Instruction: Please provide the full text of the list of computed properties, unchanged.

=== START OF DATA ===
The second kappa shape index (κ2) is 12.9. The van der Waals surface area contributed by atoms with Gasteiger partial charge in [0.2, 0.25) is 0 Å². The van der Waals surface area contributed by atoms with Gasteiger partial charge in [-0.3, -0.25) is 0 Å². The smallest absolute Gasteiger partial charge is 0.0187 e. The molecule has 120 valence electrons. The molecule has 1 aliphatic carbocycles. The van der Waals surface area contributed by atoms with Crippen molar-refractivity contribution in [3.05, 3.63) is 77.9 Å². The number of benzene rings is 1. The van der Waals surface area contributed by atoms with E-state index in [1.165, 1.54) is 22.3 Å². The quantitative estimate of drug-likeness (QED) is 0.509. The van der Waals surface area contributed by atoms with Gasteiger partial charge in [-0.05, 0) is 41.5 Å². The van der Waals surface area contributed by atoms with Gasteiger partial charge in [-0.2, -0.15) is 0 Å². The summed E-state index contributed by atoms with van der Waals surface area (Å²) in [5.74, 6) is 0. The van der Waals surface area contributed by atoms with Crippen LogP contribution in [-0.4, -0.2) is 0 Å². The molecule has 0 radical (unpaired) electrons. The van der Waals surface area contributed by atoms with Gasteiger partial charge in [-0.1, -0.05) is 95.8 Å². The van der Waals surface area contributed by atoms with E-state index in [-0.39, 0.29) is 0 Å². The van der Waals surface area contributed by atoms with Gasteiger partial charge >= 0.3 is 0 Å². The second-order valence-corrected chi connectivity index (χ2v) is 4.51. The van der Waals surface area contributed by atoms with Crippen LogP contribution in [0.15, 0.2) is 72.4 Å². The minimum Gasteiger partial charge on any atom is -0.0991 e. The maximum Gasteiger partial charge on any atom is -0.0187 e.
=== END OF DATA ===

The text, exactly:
The second kappa shape index (κ2) is 12.9. The van der Waals surface area contributed by atoms with Gasteiger partial charge in [0.2, 0.25) is 0 Å². The van der Waals surface area contributed by atoms with Gasteiger partial charge in [-0.3, -0.25) is 0 Å². The smallest absolute Gasteiger partial charge is 0.0187 e. The molecule has 120 valence electrons. The molecule has 1 aliphatic carbocycles. The van der Waals surface area contributed by atoms with Crippen molar-refractivity contribution in [3.05, 3.63) is 77.9 Å². The number of benzene rings is 1. The van der Waals surface area contributed by atoms with E-state index in [1.165, 1.54) is 22.3 Å². The quantitative estimate of drug-likeness (QED) is 0.509. The van der Waals surface area contributed by atoms with Gasteiger partial charge in [-0.05, 0) is 41.5 Å². The van der Waals surface area contributed by atoms with Gasteiger partial charge in [-0.2, -0.15) is 0 Å². The summed E-state index contributed by atoms with van der Waals surface area (Å²) in [5.74, 6) is 0. The van der Waals surface area contributed by atoms with Crippen LogP contribution in [-0.4, -0.2) is 0 Å². The molecule has 0 radical (unpaired) electrons. The van der Waals surface area contributed by atoms with Gasteiger partial charge in [-0.1, -0.05) is 95.8 Å². The van der Waals surface area contributed by atoms with E-state index in [-0.39, 0.29) is 0 Å². The van der Waals surface area contributed by atoms with Gasteiger partial charge >= 0.3 is 0 Å². The second-order valence-corrected chi connectivity index (χ2v) is 4.51. The van der Waals surface area contributed by atoms with Crippen LogP contribution in [0.15, 0.2) is 72.4 Å². The minimum Gasteiger partial charge on any atom is -0.0991 e. The maximum Gasteiger partial charge on any atom is -0.0187 e.